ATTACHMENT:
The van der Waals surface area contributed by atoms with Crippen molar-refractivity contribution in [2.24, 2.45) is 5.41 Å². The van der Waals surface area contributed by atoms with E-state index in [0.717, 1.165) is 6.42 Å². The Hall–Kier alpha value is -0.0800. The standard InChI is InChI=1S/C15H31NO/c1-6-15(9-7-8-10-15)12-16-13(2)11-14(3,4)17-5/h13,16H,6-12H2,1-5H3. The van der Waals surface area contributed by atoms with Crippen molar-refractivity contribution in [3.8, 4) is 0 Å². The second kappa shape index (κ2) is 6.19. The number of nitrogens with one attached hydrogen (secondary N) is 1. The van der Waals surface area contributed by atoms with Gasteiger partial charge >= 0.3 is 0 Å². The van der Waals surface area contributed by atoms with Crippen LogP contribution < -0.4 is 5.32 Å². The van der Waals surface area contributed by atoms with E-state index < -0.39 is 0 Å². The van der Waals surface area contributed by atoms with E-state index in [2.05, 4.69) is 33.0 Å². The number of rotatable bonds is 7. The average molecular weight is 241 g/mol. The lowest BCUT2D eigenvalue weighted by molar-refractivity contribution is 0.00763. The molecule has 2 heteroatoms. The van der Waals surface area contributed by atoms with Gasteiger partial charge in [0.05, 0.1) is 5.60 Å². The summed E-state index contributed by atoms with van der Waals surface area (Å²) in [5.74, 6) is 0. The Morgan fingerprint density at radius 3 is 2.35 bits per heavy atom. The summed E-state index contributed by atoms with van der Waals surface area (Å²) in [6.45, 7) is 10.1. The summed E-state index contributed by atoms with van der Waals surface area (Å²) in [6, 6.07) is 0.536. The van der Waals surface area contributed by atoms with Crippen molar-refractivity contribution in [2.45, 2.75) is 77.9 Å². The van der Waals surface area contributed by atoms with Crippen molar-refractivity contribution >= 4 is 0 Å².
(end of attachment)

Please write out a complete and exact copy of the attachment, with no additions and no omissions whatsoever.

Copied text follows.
The van der Waals surface area contributed by atoms with Crippen molar-refractivity contribution in [2.24, 2.45) is 5.41 Å². The van der Waals surface area contributed by atoms with E-state index in [0.717, 1.165) is 6.42 Å². The Hall–Kier alpha value is -0.0800. The standard InChI is InChI=1S/C15H31NO/c1-6-15(9-7-8-10-15)12-16-13(2)11-14(3,4)17-5/h13,16H,6-12H2,1-5H3. The van der Waals surface area contributed by atoms with Crippen molar-refractivity contribution in [3.8, 4) is 0 Å². The second kappa shape index (κ2) is 6.19. The number of nitrogens with one attached hydrogen (secondary N) is 1. The van der Waals surface area contributed by atoms with Gasteiger partial charge >= 0.3 is 0 Å². The van der Waals surface area contributed by atoms with Crippen LogP contribution < -0.4 is 5.32 Å². The van der Waals surface area contributed by atoms with E-state index < -0.39 is 0 Å². The van der Waals surface area contributed by atoms with E-state index in [2.05, 4.69) is 33.0 Å². The number of rotatable bonds is 7. The average molecular weight is 241 g/mol. The lowest BCUT2D eigenvalue weighted by molar-refractivity contribution is 0.00763. The molecule has 2 heteroatoms. The van der Waals surface area contributed by atoms with Gasteiger partial charge in [0.05, 0.1) is 5.60 Å². The summed E-state index contributed by atoms with van der Waals surface area (Å²) in [5.74, 6) is 0. The Morgan fingerprint density at radius 3 is 2.35 bits per heavy atom. The summed E-state index contributed by atoms with van der Waals surface area (Å²) in [6.45, 7) is 10.1. The summed E-state index contributed by atoms with van der Waals surface area (Å²) in [6, 6.07) is 0.536. The van der Waals surface area contributed by atoms with Crippen molar-refractivity contribution in [2.45, 2.75) is 77.9 Å². The van der Waals surface area contributed by atoms with Crippen molar-refractivity contribution >= 4 is 0 Å².